Solving the persistent traffic nightmare that has plagued Southern California commuters for decades is a problem that has fascinated drivers across the country. But a recent New York Times investigation into congestion found that widening freeways may not be the answer to improving traffic flow.

While the story focuses on Los Angeles’ famously clogged freeway — Interstate 710 between downtown Los Angeles and Long Beach — it also focuses on traffic problems in New Jersey and Houston.

The conclusion is that while adding lanes initially relieves congestion, this so-called remedy “could also encourage people to drive more. Studies have shown that after a few years of highway widening, traffic — and consequent greenhouse gas emissions — Usually recovers.”

Houston’s Katy Freeway is a world-famous example — within five years of a massive expansion of as many as 26 lanes, congestion got worse than before.

While substantial federal funding will be allocated for highway expansion in the coming years through an infrastructure package backed by President Biden, The New York Times found that some opponents believe the money is better spent elsewhere. In a DOT report last year, the agency said it would seek to prioritize funding for the safety of pedestrians, motorcyclists and others outside of vehicles over paying for road widening — and pedestrians, according to the latest NHTSA data. and increased deaths of motorcyclists, it sounds like a good plan.

The 710 expansion was canceled last May after spending $60 million on design and planning for 20 years. The newspaper quoted James de la Loza, chief planning officer for the Los Angeles County Department of Transportation, as saying, “We don’t see a strategy to widen Los Angeles.”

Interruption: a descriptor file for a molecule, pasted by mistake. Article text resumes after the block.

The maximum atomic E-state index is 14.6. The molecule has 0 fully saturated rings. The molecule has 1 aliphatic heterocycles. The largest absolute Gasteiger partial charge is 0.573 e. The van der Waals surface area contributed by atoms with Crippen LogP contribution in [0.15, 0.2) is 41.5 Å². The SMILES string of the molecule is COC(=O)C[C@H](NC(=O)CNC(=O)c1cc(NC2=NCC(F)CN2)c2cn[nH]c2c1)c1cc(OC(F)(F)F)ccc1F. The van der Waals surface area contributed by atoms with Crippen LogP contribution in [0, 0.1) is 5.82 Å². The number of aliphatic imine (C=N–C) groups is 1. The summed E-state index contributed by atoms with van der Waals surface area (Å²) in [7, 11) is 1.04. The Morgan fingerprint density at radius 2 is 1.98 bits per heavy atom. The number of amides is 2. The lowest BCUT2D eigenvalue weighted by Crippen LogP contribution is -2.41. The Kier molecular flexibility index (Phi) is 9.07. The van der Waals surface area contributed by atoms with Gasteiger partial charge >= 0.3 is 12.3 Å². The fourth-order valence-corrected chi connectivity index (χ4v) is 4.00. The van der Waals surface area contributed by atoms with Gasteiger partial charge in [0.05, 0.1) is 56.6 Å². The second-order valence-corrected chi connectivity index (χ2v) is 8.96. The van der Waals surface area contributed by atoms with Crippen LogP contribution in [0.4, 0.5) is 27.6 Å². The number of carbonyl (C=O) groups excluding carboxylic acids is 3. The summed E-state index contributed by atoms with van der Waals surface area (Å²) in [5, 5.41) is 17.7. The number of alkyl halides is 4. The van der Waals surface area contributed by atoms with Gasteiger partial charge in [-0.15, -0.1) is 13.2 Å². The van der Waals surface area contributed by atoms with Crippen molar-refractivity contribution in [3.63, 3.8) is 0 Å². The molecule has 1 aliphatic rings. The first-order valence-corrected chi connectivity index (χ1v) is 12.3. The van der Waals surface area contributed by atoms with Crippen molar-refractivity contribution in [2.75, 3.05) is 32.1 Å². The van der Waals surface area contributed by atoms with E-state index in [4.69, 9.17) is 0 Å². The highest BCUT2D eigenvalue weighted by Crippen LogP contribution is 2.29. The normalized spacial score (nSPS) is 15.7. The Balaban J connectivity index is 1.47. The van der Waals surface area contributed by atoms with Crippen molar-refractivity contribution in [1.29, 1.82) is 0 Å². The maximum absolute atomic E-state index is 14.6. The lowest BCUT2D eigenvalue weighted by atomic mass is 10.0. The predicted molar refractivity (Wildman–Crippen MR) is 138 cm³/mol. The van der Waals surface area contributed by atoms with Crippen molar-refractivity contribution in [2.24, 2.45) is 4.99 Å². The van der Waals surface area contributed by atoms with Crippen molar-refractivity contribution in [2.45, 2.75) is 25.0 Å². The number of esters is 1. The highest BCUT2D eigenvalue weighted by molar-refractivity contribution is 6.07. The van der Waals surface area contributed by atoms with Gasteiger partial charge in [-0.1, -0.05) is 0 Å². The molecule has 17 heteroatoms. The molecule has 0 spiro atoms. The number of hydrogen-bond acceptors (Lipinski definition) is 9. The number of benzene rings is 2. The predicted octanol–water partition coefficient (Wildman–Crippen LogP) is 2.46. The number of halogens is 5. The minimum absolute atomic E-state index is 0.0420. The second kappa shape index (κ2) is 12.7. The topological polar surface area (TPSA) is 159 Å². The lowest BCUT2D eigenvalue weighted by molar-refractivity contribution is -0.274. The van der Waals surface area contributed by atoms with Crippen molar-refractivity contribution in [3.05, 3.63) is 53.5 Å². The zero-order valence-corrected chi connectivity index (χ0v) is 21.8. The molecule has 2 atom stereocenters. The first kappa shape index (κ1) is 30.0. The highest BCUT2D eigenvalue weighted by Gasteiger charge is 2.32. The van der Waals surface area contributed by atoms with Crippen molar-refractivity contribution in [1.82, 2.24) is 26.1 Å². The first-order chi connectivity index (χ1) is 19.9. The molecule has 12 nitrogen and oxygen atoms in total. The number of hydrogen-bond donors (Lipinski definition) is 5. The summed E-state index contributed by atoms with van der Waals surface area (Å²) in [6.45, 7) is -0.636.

The Times report, titled “Widening motorways won’t solve traffic problems”, also explores emissions, air quality issues and public transport alternatives. New Jersey Department of Transportation Commissioner Diane Gutierrez-Scaccetti said in a report evaluating a $10.7 billion plan to expand parts of the New Jersey Turnpike that she supports the plan.

“Congestion is not safe,” Ms Gutierrez-Scaccetti said. “I’m not advocating widening roads for the sake of widening roads.”

But historically, when commuters realize that traffic has improved somewhere, they’ve changed routes. The backup then changes as traffic increases.

Of course, for those who work remotely or use public transportation, there’s always another option: drive less.

As Jersey City Mayor Steven Fulop noted at the end of his Times article—Jersey City has the worst air quality in the country—“there are other types of mobility, not just cars.”

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